This small and exclusive group includes Jeff Archibald, Peter Daji, Brett Leaver, Grant McLeod, Peter Miskimmin, Ramesh Patel and the lone women Jamie Smith.

During the recent Azlan Shah tournament, 3 more New Zealanders joined the above list - captain Scott Anderson, joint vice-captain Simon Towns and Umesh Parag.


Rick Charlesworth

Article by Gene Stephan courtesy The West Australian

He is the greatest Australian sporting legend the rest of the world hasn’t heard of.

Mention Don Bradman in London or Leeds and they will admit he was the best. The Japanese will nod admiringly when you talk of Greg Norman. Rod Laver is still admired from New York to Los Angeles.

But Ric Charlesworth is a household name in the hockey domain only, yet he has long been acknowledged as the outstanding player of one of the world’s best hockey nations.

This recent opinion was confirmed in a recent poll of former Australian hockey captains, coaches, players, administrators and umpires, who were asked to vote on their top 12. It was not even close. The former politician swept to the No. 1 ranking in a landslide, polling 347 votes out of a possible 396.

He played 227 games for Australia during a 16-year international career, 130 as captain. Of all the highlights, none stands out as much as his wonderful effort at the 1986 World Cup in London. Where he captained his team to victory, was the leading goal-scorer of the tournament, and was voted as the Player of the Tournament.

For almost two decades, players from Argentina to Zimbabwe regarded him as the world’s most complete player because of his uncanny skills, excellent acceleration and determination. His status was suitably rewarded when he carried the Australian flag at the opening ceremony of the 1988 Olympic Games.

Unlike many of his contemporaries, Charlesworth managed to translate the experience he had gained as a player into coaching without diminishing his record.

Under Charlesworth, the Australian women’s hockey team has won two World Cups, the 1996 Olympic gold medal and the 1998 Commonwealth Games tournament,   They have not lost an international tournament since he took over as coach in 1993.

The 'Great One' Has Retired

Wayne Gretzky

Photo Courtesy The New York Times

Just a field hockey is India's national game, ice hockey is Canada's national game. What the hockey wizard Dhyan Chand was to field hockey, the Canadian Wayne Gretzky is to ice hockey - the greatest player the game has ever seen. We pause to give a brief tribute to the Great One.

First his resume. He played 20 years in the National Hockey League (NHL), scored 894 goals including 50 hat-tricks, and won 4 Stanley Cups, their equivalent of the World Cup. He won 10 NHL scoring trophies, and 9 Most Valuable Player awards, and set 61 major NHL records.

His role was important in bringing NHL to mainstream acceptance in USA after he was traded from Edmonton to Los Angeles. By the early 90s, the LA Kings had supplanted the LA Lakers in being the team to watch for celebrities in Los Angeles. The media exposure that Gretzky generated played a role in the NHL's expansion to the Sun Belt in the US.

Gretzky's last game was at the Madison Square Garden in New York City, where he got a memorable sendoff. In a pre-game ceremony, the National Hockey League commissioner retired his number 99 from the entire league (rather than just his team). The giant video screens showed memorable goals from Gretzky's career.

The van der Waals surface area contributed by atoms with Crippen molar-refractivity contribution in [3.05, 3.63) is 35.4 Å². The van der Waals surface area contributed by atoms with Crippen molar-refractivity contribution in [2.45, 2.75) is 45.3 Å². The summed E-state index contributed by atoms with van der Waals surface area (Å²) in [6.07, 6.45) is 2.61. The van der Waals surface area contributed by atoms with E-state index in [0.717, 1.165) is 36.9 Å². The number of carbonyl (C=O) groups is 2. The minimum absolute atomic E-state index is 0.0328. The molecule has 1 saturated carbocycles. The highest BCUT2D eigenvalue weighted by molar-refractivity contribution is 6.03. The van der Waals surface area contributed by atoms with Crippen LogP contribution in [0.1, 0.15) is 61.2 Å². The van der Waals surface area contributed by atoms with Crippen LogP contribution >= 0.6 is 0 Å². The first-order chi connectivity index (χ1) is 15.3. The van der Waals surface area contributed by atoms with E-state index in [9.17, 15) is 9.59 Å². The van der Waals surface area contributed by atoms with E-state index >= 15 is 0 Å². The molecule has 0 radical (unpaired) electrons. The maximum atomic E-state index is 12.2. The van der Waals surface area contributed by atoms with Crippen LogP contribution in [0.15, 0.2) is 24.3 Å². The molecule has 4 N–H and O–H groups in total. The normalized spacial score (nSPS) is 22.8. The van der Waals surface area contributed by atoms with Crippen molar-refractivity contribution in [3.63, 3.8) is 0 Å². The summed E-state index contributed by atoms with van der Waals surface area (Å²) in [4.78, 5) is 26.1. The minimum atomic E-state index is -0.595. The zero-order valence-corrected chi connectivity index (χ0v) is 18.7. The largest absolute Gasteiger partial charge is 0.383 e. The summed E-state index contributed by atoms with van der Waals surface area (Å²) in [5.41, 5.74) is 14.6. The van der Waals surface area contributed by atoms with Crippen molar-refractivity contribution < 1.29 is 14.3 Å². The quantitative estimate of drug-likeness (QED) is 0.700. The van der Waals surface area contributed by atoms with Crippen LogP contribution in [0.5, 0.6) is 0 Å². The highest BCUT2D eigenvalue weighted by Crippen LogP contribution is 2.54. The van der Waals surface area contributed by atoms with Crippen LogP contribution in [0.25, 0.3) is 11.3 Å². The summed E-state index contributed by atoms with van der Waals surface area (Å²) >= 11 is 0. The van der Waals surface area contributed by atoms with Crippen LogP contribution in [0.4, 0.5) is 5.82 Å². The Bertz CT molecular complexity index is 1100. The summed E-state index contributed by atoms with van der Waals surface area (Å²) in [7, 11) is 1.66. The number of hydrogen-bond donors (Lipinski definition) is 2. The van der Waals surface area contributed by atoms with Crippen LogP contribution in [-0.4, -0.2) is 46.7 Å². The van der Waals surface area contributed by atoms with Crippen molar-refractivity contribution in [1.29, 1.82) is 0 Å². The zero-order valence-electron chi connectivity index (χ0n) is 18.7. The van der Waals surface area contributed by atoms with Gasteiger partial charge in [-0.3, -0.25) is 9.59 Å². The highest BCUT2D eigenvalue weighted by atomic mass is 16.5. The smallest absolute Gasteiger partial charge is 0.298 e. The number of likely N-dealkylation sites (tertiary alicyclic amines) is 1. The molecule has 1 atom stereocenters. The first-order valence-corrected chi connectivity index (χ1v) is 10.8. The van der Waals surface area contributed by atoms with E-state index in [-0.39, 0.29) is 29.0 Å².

After the game, the entire stadium went dark, except for a lone flashlight on Wayne Gretzky who skated round and round the rink. There was not a dry eye in the audience, as they understood that Number 99 would never again play in the National Hockey League.

How to Create a National Hockey League

New Zealand National Hockey League

Photo by David Alexander of The Press

The mandarins of the Indian Hockey Federation should take a lesson from their counterparts in the New Zealand Hockey Federation, who with careful planning and lots of perseverance have formed the Lion Foundation National Hockey League. The league will replace the National Hockey Championship, which have been conducted for the last 30 years.

Over the past two decades, there were suggestions and discussions on starting a National Hockey League in New Zealand. But then talk is cheap. Last year, the New Zealand Hockey Federation approved a 6-week National Hockey League, with 6 men's teams and 6 women's teams, under a total operating cost of $180,000.

Each team has paid $10,000 to enter. The NZHF has contributed $20,000 for additional costs, and two months ago the Lion Foundation agreed to a substantial sponsorship, which means the league should covers its costs in its first year. Each team can raise its own sponsorship to cover the $10,000 entry fee as well as other costs, with the result that the player does not have to pay anything.

The six men's teams are Auckland, Canterbury, North Harbour, Northland, Waikato and Wellington. Auckland is sponsord by TK, the Canterbury Cavaliers by Papanui Tavern, Northland by Kensington Tavern, and Waikato by Midland Express.

The six women's teams are Auckland, Canterbury, Manawatu, North Harbour, Wanganui and Wellington. Auckland is sponsored by TK, the Canterbury Cats by Papanui Tavern, the Manawatu Emeralds by Ezibuy, and Wanganui by Grand Hotel Hawkes Bay.

The National Hockey League introduced a draft to ensure an equitable distribution of the top players in the league. Up to four imports can be used in each team. For example, Canterbury was in the envious position of having both the national goalkeepers in its squad, so one of the goalkeepers, Karen Smith, was picked by Manawatu to get more game time.